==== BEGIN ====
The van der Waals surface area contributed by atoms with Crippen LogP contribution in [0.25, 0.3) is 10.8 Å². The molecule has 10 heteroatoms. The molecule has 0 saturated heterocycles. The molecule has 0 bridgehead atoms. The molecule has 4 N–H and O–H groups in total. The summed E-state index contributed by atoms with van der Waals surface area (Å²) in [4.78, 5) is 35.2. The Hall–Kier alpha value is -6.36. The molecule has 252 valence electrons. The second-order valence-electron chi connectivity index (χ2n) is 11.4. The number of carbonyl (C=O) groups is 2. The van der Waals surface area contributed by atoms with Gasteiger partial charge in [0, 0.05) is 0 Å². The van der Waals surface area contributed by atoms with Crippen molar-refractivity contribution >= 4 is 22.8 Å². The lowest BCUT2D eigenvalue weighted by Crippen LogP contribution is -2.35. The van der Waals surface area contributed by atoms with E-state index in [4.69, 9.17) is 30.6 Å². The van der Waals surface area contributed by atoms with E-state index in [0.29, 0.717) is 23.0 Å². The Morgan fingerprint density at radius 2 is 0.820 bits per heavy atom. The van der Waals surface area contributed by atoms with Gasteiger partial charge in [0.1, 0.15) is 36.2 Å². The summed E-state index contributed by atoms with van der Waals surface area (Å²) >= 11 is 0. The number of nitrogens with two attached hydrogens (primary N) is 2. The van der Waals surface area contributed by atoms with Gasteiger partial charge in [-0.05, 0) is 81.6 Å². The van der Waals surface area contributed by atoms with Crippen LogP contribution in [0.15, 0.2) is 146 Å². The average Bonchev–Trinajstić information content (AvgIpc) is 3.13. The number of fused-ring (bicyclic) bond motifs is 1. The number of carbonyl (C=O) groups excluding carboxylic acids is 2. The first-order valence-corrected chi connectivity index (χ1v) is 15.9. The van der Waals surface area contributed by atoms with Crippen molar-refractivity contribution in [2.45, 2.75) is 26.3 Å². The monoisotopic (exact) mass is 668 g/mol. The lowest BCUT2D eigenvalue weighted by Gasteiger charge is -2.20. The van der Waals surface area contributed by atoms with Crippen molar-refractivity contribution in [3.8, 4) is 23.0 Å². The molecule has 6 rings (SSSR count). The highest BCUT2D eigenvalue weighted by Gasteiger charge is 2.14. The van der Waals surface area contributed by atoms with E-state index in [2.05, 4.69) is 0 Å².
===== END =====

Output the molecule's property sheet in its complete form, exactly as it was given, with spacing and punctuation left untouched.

The van der Waals surface area contributed by atoms with Crippen LogP contribution in [0.25, 0.3) is 10.8 Å². The molecule has 10 heteroatoms. The molecule has 0 saturated heterocycles. The molecule has 0 bridgehead atoms. The molecule has 4 N–H and O–H groups in total. The summed E-state index contributed by atoms with van der Waals surface area (Å²) in [4.78, 5) is 35.2. The Hall–Kier alpha value is -6.36. The molecule has 252 valence electrons. The second-order valence-electron chi connectivity index (χ2n) is 11.4. The number of carbonyl (C=O) groups is 2. The van der Waals surface area contributed by atoms with Gasteiger partial charge in [0, 0.05) is 0 Å². The van der Waals surface area contributed by atoms with Crippen molar-refractivity contribution >= 4 is 22.8 Å². The lowest BCUT2D eigenvalue weighted by Crippen LogP contribution is -2.35. The van der Waals surface area contributed by atoms with E-state index in [4.69, 9.17) is 30.6 Å². The van der Waals surface area contributed by atoms with E-state index in [0.29, 0.717) is 23.0 Å². The Morgan fingerprint density at radius 2 is 0.820 bits per heavy atom. The van der Waals surface area contributed by atoms with Gasteiger partial charge in [0.1, 0.15) is 36.2 Å². The summed E-state index contributed by atoms with van der Waals surface area (Å²) >= 11 is 0. The number of nitrogens with two attached hydrogens (primary N) is 2. The van der Waals surface area contributed by atoms with Gasteiger partial charge in [-0.05, 0) is 81.6 Å². The van der Waals surface area contributed by atoms with Crippen LogP contribution in [0.15, 0.2) is 146 Å². The average Bonchev–Trinajstić information content (AvgIpc) is 3.13. The number of fused-ring (bicyclic) bond motifs is 1. The number of carbonyl (C=O) groups excluding carboxylic acids is 2. The first-order valence-corrected chi connectivity index (χ1v) is 15.9. The van der Waals surface area contributed by atoms with Crippen molar-refractivity contribution in [2.45, 2.75) is 26.3 Å². The monoisotopic (exact) mass is 668 g/mol. The lowest BCUT2D eigenvalue weighted by Gasteiger charge is -2.20. The van der Waals surface area contributed by atoms with Crippen molar-refractivity contribution in [3.8, 4) is 23.0 Å². The molecule has 6 rings (SSSR count). The highest BCUT2D eigenvalue weighted by Gasteiger charge is 2.14. The van der Waals surface area contributed by atoms with E-state index in [2.05, 4.69) is 0 Å².